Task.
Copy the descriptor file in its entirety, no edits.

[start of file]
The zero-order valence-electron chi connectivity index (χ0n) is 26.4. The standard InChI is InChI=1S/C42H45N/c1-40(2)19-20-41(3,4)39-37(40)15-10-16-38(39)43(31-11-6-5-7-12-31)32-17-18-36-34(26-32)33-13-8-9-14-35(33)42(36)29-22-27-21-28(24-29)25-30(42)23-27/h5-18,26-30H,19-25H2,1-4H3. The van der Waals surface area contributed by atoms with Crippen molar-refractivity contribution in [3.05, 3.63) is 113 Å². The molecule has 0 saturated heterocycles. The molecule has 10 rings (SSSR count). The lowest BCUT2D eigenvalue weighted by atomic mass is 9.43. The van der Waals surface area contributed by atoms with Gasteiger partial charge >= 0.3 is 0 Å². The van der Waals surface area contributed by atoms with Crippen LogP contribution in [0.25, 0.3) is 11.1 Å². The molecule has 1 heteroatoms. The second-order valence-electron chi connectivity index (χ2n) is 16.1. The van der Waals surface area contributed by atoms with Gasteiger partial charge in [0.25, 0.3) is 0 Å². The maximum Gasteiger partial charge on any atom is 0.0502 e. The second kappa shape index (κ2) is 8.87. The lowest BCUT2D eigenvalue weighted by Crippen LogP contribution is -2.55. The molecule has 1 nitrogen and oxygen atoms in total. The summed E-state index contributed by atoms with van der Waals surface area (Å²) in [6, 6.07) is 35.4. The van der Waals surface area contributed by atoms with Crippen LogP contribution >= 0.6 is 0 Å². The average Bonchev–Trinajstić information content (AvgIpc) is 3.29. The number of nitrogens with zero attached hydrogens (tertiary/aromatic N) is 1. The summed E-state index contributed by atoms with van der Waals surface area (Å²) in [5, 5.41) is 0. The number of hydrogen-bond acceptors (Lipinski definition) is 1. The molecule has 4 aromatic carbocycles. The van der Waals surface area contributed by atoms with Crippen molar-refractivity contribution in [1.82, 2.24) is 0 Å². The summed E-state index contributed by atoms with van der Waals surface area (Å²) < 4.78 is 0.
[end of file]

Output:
The zero-order valence-electron chi connectivity index (χ0n) is 26.4. The standard InChI is InChI=1S/C42H45N/c1-40(2)19-20-41(3,4)39-37(40)15-10-16-38(39)43(31-11-6-5-7-12-31)32-17-18-36-34(26-32)33-13-8-9-14-35(33)42(36)29-22-27-21-28(24-29)25-30(42)23-27/h5-18,26-30H,19-25H2,1-4H3. The van der Waals surface area contributed by atoms with Crippen molar-refractivity contribution in [3.05, 3.63) is 113 Å². The molecule has 0 saturated heterocycles. The molecule has 10 rings (SSSR count). The lowest BCUT2D eigenvalue weighted by atomic mass is 9.43. The van der Waals surface area contributed by atoms with Gasteiger partial charge >= 0.3 is 0 Å². The van der Waals surface area contributed by atoms with Crippen LogP contribution in [0.25, 0.3) is 11.1 Å². The molecule has 1 heteroatoms. The second-order valence-electron chi connectivity index (χ2n) is 16.1. The van der Waals surface area contributed by atoms with Gasteiger partial charge in [0.25, 0.3) is 0 Å². The maximum Gasteiger partial charge on any atom is 0.0502 e. The second kappa shape index (κ2) is 8.87. The lowest BCUT2D eigenvalue weighted by Crippen LogP contribution is -2.55. The molecule has 1 nitrogen and oxygen atoms in total. The summed E-state index contributed by atoms with van der Waals surface area (Å²) in [6, 6.07) is 35.4. The van der Waals surface area contributed by atoms with Crippen LogP contribution >= 0.6 is 0 Å². The average Bonchev–Trinajstić information content (AvgIpc) is 3.29. The number of nitrogens with zero attached hydrogens (tertiary/aromatic N) is 1. The summed E-state index contributed by atoms with van der Waals surface area (Å²) in [5, 5.41) is 0. The number of hydrogen-bond acceptors (Lipinski definition) is 1. The molecule has 4 aromatic carbocycles. The van der Waals surface area contributed by atoms with Crippen molar-refractivity contribution in [1.82, 2.24) is 0 Å². The summed E-state index contributed by atoms with van der Waals surface area (Å²) < 4.78 is 0.